The FDA Food Safety Modernization Act (FSMA) rule on Sanitary Transportation of Human and Animal Food is now final, advancing FDA’s efforts to protect foods from farm to table by keeping them safe from contamination during transportation. The earliest compliance dates for some firms will begin one year after publication of the final rule in the Federal Register. As a review, back at the beginning of April, the FDA released a new set of sanitation-related standards for those who deal in the transportation of all food products. These rules pertain to both shippers and carriers; it does however have an exception for small companies in both those fields – those shippers an carriers who generate less than $500,000 in annual revenue will not have to abide by the new rules. While this exception may make owner-operators think they will not be forced to comply to the new rules, shippers will now be in charge of setting cleanliness guidelines for truckers and their equipment and could turn trucks away without loads if they fail to meet previously agreed to requirements.
Under the new rule, shippers are required to:
- inspect carriers’ trailers prior to loading food products and requires any entity subject to its requirements, such as carrier personnel and drivers;
- take appropriation action to ensure that the food is not sold if they become aware of any indication that a shipment of food was not kept at the proper temperature throughout its transport; and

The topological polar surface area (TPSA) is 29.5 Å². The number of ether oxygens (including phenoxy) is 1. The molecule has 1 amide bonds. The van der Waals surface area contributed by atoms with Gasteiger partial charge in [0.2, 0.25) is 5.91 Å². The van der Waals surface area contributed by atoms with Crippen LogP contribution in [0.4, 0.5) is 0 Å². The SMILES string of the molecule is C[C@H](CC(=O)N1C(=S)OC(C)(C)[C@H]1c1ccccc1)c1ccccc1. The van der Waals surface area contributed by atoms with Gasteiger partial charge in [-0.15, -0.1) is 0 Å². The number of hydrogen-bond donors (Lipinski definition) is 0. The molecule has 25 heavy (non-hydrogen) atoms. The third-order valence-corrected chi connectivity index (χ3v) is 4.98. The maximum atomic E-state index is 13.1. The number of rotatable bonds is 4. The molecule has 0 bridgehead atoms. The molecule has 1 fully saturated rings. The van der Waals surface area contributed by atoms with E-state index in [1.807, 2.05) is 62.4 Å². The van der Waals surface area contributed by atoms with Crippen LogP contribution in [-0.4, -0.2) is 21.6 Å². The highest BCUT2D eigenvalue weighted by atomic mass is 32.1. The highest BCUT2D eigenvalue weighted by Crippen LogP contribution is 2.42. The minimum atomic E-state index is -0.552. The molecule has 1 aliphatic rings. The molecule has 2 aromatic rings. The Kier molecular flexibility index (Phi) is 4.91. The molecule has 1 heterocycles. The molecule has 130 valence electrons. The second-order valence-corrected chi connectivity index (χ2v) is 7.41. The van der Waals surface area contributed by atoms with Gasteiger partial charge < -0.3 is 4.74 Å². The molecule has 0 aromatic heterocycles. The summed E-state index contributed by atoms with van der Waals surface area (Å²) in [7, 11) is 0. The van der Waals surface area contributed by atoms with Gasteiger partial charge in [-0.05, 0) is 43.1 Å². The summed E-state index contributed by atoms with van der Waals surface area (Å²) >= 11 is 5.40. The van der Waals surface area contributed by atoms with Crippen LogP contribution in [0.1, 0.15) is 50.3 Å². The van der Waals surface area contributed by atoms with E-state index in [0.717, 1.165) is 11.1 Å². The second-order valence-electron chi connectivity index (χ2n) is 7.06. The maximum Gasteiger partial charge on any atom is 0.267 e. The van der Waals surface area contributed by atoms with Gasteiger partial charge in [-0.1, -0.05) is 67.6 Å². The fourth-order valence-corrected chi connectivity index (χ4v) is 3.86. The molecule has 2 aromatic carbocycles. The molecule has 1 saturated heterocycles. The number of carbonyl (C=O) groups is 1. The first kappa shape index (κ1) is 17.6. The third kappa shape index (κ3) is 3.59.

- give carriers written sanitation requirements for their vehicles and keep records showing they’ve done so.
Under the new rule, carriers are required to:
- ensure their refrigerated trailers are pre-cooled prior to loading food;
- provide upon request by shippers and receivers proof they’ve maintained the appropriate temperature for the food they’re hauling; and
- develop and implement procedures that specify their practices for cleaning, sanitizing and inspecting their equipment.
Many of rules and procedures are existing best practices in the industry. What the rule does is standardize these practices and therefore make many shippers who have not been so strict in the past take a second look at the equipment that is coming into their warehouses. So, the crucial point for ALL carriers under these new rules is to ensure that they are following pre-cooling requirements, and have clean, well-maintained equipment. For example, debris, holes in the grooving of the trailer floor, and any residual odors will need to be taken care of prior to arriving at a pickup location. Not taking care of these points and following the above guidelines may cause carriers to be turned away, which means lost loads and therefore, lost revenue.
Enforcement of the Rule
The primary goal of the rule is to create preventative practices in the industry and promote a strong food safety culture; no monetary penalties for non-compliance have been publicized at this point. Instead, the FDS will implement and enforce the rule by developing training and technical assistance. Food industry training will be an important component of successful implementation of FSMA, along with outreach to foreign trading partners. The agency will also use its partnerships with other Federal agencies (such as the U.S. Department of Transportation) and with state, local, and tribal entities to implement this rule. The FDA will carry out some inspections, and the DOT will also establish procedures for transportation safety inspections to be conducted by DOT or state personnel. FDA maintains its ability to take enforcement action when agency efforts to work with a company fail to achieve compliance.
For more information, visit the FDA’s website’s section on FSMA Final Rule on Sanitary Transportation of Human and Animal Food and the section on FAQ on FSMA.